When my husband and I moved from New Hampshire to Orlando, Florida seeking a better climate and also better work opportunities, it took us a while to get back on our feet. Jim eventually got a job as a producer/director at the CBS TV affiliate in Orlando, and I began rebuilding my freelance copywriting business with Florida-based clients.
One of the first contacts I made was with a restaurant magazine that published articles each month about an Orlando eatery. The articles were supposed to look like restaurant reviews but in actuality were paid ads. The restaurant would purchase the space in the publication and in return a professional copywriter from the magazine would write a positive story about their food.
Even though I was not a foodie and my culinary skills were limited to frying an egg and microwaving a frozen Lean Cuisine entrée, I somehow convinced the publisher I could write these positive reviews.
I would meet with the restaurant owner and/or chef, and conduct an interview during which I tried not to make a fool of myself by asking something stupid or in some way revealing my limited culinary background.
Fortunately, most of the chefs and owners I interviewed were passionate about their restaurants. They’d worked hard to get where they were and had interesting backgrounds. They delighted in telling me what went into creating each dish as well as the restaurant’s history. And I’d usually leave with enough written notes to be able to craft a good story.
Sometimes, I’d see an opening to request a visit the restaurant as a customer so I could try some of the food and write about the ambiance. With practice, I became quite skilled at weaseling my way into a free dinner for my husband Jim and me. I should add that eating at the restaurant did help me to write a more detailed article, so it wasn’t completely self-serving.
That said, Jim and I ate at restaurants we never would have gone to on our own. They were way too fancy and expensive, an extravagance we couldn’t consider at that time when we were still paying off our moving expenses.
At each of the restaurants, the chef would select dishes he or she wanted us to try. Jim, whose idea of a fancy meal was eating inside a McDonald’s restaurant as opposed to going through its drive-thru, knew even less than me about fine dining. Together we would smile approvingly at each item the server brought, saying as little as possible to avoid revealing our culinary ignorance.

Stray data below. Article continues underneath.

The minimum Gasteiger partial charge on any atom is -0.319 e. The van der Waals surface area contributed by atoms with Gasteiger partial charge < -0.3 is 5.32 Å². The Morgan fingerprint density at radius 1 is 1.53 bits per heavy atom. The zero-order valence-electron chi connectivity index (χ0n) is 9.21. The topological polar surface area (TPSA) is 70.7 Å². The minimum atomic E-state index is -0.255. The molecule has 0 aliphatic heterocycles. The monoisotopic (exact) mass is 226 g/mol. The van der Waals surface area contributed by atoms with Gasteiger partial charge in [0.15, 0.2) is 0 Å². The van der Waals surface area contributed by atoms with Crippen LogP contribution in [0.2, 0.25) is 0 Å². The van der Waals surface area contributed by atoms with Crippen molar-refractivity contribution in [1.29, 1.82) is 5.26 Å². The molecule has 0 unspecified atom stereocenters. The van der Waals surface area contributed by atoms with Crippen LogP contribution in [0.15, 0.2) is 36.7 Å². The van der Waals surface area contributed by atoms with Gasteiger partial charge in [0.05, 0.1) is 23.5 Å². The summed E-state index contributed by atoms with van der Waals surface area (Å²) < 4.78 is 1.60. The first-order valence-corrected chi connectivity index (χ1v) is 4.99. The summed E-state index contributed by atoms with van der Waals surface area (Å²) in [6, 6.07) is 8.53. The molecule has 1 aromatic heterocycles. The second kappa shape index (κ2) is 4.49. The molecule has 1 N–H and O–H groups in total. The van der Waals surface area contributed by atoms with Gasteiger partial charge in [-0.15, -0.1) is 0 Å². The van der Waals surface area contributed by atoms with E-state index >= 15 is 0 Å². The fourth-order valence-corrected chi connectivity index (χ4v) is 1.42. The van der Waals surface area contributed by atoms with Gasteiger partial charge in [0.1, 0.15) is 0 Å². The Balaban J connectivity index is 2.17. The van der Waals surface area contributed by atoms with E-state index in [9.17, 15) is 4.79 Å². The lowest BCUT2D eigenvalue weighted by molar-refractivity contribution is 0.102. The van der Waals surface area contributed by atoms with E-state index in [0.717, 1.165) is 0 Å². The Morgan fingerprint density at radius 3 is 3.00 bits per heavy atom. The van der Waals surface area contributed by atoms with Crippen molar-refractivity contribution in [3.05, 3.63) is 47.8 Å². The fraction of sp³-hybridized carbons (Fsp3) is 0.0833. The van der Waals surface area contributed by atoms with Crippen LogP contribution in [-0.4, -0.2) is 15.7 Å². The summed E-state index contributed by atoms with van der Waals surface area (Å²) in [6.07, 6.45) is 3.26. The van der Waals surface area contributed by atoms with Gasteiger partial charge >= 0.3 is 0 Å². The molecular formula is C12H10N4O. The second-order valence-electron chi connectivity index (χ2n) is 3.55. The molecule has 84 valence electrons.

It was a fun situation that gave us an opportunity to try delicious foods and upscale dining. And I did write extremely positively about every experience we had.
At some point, I came up with a suggestion for the restaurant magazine to let me write an article about dinner shows. Orlando, being a popular tourist destination, has quite a few. I called each one and told them I was writing an article and did they want to be included?
That one article resulted in Jim and I attending dinner shows at American Gladiators, think American Ninja Warrior but with teams; Sleuths Mystery, solve a murder while eating steak; Pirate’s Dinner Adventure, watch swashbuckling pirates have sword fights while wenches service you dinner; Medieval Times, knights on horses joust at each other as you eat half a roasted chicken; and Dolly Parton’s Stampede, where cowboys ride bulls and lasso pigs while you enjoy some down-home southern cooking. We had a blast!
But our favorite experience, the one we still talk about today, was for a restaurant at Disney World. Most people think Disney is just fast food, but the company actually has many high-end restaurants in their hotels, resorts and shopping areas. Most of them are amazing with talented chefs cherry-picked from around the world.
I was assigned to cover the California Grill, serving the finest in Californian cooking, with large windows that overlook the Seven Seas Lagoon and Magic Kingdom park. Time it right and you can even watch the nightly Disney fireworks show while you’re eating.
The California Grill was a fine dining restaurant and the chef was told that “a reporter” would be coming and they should treat her well so she’d write a positive review. In reality, Disney was paying for the article, so yeah, it was going to be favorable.
When we arrived, the chef came out and introduced himself. He asked for permission to select some appetizers and entrees for us. We acquiesced figuring we probably wouldn’t have known what to choose on our own anyway. This restaurant was way more hoity-toity than any place we’d ever eaten before.
Within a few minutes, food started arriving at our table. And it just kept coming! The chef chose at least half a dozen appetizers, followed by a bunch of entrees, and then literally every single dessert on the menu.
The table was covered with plates. It was way more food than we could ever eat. We could see people staring at us. California Grill was an expensive restaurant so no doubt these other patrons were surprised at how much food we’d ordered.
Finally, one woman who’d been staring at us for a while, worked up the courage to come over. She introduced herself and said, “I just have to ask. How do you two stay so thin when you obviously eat so much?”
Jim and I thought that was hysterical. We still laugh about it today. The lady left before us or she would have seen how much food we took home in doggy bags. It was at least a week’s worth of good eating.
I freelanced as a writer for the food magazine for about two years. It was a positive experience overall, although it did take a toll on my waistline.
These days, I’m a little more educated about restaurants and fine dining. I certainly wouldn’t call myself a foodie, but I have written restaurant websites and menus. I’ve also written about restaurant software and point-of-sale systems. Unfortunately, none of those assignments came with the perk of free meals.